Introduction to the Groups Tool

Photo ©

There are a great number of organizations doing invaluable on-the-ground work to change the way people use our landscapes. The Groups Tool is meant to support these efforts, while building our common data set to understand how these changing landscapes impact birds and other wildlife. This article introduces the groups tools to help people put it use. There are additional articles that cover Creating a New Group and Joining an Existing Group.


Photo © Cornell Lab of Ornithology

What Does the Groups Tool Do?

The Groups Tool provides a way for anyone to link sites (maps) together. When you do this, you can keep track of statistics about your group, have a list of all the sites that are a part of your organization, and hold conversations in the social network just between your people. Before we introduced the groups tool, if everyone in your neighborhood group working on reducing lawn mapped their yards, those maps would become part of the larger community, but you wouldn’t have a way to keep track of your collective work independent of the larger database. Now you do.

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Photo © Cornell Lab of Ornithology

When you open the Groups tab you see the Groups Home page. There you can view the groups with the most maps, and the newest groups. You can see how many comments have been made inside the group, and quickly tell which of the groups is private, and which are open. Off to the left, you’ll see some menu options, including “Find a Group.”

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Photo © Cornell Lab of Ornithology

If you click on “Find a Group” it will slide open to reveal a search box, where you can look for groups local to your area, for instance, by searching for the name of your town, neighborhood, state, or county, or for groups whose interests you share, for instance, by searching for “lawn alternatives,” “birds,” or “pollinators.” You may also be looking for a group run by a particular organization, like “Nature Canada” or “Wild Ones.”

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Photo © Cornell Lab of Ornithology

Once you find the group you are looking for, you can click on it and that group’s homepage will appear. On the homepage you’ll find some critical details including information on who the administrators are (these are the folks who approve membership to the group) and data summaries for all the sites that belong to the group.

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Photo © Cornell Lab of Ornithology

The STATS section shows total acres mapped by the group, and if you have a site in the group, the percent of those acres attributed to your map. It also shows the average completeness of maps in the group, including your personal percent complete. The last statistic in this column is percent of landscaping devoted to lawn. This statistic is a little bit different than the one displayed in your site’s pie chart; it is explained in detail in this article on measuring your lawn.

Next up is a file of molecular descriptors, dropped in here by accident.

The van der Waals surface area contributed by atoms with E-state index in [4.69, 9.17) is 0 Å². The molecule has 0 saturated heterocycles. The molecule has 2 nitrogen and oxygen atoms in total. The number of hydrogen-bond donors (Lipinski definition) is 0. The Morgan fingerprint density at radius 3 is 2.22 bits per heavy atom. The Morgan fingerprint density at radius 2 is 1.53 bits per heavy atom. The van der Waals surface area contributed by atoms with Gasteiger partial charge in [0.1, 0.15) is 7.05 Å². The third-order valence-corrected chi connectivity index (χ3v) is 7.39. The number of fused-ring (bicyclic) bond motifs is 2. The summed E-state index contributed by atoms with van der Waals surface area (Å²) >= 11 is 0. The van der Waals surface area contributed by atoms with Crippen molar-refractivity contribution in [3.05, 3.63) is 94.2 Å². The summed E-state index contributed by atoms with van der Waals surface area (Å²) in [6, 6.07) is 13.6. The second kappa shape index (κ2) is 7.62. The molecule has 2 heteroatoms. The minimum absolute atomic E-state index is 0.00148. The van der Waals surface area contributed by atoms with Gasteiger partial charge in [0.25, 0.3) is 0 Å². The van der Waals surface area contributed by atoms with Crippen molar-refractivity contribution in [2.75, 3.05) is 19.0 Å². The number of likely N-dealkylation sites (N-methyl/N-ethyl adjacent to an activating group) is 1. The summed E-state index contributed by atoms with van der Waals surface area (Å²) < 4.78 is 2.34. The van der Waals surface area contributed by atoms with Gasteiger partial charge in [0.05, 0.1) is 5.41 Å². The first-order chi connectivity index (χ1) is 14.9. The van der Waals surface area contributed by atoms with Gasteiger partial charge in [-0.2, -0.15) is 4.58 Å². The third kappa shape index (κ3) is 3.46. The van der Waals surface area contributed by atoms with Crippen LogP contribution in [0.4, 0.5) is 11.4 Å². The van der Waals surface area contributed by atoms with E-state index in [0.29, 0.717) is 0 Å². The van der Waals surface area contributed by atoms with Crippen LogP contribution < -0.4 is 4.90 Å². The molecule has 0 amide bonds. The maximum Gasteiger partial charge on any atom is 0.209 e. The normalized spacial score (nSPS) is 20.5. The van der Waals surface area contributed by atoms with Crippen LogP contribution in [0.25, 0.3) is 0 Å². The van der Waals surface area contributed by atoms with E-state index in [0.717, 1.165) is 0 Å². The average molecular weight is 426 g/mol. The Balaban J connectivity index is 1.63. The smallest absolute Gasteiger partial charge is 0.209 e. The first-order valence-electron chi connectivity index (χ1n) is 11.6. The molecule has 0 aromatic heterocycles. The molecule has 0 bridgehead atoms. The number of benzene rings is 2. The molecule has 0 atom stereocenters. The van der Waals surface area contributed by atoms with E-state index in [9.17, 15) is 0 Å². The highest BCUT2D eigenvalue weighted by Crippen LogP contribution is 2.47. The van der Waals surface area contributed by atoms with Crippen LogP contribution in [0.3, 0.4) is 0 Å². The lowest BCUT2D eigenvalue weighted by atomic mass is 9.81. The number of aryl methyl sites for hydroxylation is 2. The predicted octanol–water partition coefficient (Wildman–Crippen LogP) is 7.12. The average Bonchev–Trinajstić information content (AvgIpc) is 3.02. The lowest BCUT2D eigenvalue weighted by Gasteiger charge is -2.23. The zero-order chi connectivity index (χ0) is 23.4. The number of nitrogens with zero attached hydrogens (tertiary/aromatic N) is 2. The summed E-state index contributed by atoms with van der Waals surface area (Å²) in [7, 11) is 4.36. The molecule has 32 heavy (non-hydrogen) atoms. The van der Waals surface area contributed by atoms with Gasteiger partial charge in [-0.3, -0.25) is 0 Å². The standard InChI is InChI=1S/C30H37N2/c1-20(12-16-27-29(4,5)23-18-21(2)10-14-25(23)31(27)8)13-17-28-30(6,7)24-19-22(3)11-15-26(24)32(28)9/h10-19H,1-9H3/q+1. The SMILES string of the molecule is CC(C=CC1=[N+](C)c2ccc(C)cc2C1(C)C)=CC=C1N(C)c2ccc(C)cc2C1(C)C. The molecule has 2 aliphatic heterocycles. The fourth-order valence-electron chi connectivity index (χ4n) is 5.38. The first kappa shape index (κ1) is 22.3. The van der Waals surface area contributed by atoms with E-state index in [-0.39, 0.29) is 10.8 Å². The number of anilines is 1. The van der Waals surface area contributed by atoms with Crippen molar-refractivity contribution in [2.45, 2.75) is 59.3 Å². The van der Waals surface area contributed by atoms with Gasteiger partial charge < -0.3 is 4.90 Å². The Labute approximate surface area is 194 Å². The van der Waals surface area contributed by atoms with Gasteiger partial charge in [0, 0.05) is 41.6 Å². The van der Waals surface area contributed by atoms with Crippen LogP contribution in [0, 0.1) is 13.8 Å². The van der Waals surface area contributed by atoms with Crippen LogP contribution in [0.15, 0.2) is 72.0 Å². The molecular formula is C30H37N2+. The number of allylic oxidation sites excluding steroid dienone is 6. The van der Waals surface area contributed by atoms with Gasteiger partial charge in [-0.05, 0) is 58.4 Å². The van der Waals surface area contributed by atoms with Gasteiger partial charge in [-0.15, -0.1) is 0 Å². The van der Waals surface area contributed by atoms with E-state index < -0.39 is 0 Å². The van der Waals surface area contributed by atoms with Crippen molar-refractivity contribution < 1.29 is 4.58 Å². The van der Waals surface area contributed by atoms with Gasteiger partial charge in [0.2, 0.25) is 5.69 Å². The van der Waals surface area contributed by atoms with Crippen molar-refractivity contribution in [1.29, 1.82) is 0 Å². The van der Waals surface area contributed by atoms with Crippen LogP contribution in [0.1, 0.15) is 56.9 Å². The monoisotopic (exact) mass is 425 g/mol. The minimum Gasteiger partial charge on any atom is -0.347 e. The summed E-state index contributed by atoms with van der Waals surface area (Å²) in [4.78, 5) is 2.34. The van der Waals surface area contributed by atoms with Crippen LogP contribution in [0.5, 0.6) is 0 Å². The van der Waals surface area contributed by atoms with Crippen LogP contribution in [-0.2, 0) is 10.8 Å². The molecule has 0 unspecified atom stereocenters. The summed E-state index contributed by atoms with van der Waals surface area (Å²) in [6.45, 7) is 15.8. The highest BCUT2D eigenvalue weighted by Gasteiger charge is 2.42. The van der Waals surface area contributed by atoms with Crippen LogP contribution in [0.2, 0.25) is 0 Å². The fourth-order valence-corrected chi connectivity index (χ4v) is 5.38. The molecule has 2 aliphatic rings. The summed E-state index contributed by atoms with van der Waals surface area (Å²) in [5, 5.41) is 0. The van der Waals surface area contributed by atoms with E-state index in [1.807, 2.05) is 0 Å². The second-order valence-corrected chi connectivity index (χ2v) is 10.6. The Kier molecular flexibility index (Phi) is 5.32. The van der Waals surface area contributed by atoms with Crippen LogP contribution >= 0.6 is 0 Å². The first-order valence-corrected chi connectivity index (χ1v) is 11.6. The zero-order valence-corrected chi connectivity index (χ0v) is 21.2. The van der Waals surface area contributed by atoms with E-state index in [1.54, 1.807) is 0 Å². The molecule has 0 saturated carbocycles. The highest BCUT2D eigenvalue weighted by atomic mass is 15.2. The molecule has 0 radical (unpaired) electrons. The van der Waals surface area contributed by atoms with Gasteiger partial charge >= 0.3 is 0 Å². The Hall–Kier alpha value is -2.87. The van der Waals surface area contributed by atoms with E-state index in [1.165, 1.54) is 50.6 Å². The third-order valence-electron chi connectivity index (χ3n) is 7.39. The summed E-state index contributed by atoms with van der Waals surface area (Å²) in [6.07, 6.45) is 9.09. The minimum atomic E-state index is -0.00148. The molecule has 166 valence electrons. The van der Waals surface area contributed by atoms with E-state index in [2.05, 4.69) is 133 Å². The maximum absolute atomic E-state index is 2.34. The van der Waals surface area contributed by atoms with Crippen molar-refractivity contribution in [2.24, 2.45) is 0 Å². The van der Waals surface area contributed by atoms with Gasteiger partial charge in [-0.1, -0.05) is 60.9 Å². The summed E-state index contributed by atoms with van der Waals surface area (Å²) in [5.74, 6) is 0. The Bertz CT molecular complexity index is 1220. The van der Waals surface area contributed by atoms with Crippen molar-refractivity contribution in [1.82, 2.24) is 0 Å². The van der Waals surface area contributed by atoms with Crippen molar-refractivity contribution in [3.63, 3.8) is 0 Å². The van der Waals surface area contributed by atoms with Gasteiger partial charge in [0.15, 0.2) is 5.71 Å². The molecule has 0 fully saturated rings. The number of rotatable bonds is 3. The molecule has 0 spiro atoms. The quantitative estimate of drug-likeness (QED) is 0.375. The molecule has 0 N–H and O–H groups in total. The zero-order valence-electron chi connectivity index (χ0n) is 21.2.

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Photo © Cornell Lab of Ornithology

Column 2, HABITAT BREAKDOWN, contains data about the composition of maps found in the group. Each bar chart breaks down maps by percent lawn, buildings and pavement (combined into one category called “built”), edibles (areas mapped as food gardens, or croplands), , Wildlife Habitat (an aggregated category of areas mapped as forest, shrubbery, wetlands, water, grasses, flowers/ herbs, and ground). You can read more about this aggregated category in our Wildlife Habitat Category explanation article. Additionally, each bar chart shows the percent unmapped. The top bar represents your map’s habitat break down, the second bar represents the average of all the group’s maps, and the third is a static category called the “Average American Yard” which shows how the proportion of each category in a research-based estimate of the average residential property found in the United States. You can see our infographic about these statistical estimates here.

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Photo © Cornell Lab of Ornithology

Clicking on the Member Sites tab will show you a list of sites that belong to the group, including information about the site owner, and the location of the site. Clicking on the owner’s name will load their profile in the forums, while clicking on the site title will load that map so you can view it’s details.

Lawn See

Photo © Cornell Lab of Ornithology

You can click on “expand map” to reveal a map showing all the sites that belong to the group. Clicking on one of the visible markers will load that map so you can see the details.

To read more about Groups, view our articles on Creating a Group and Joining a Group.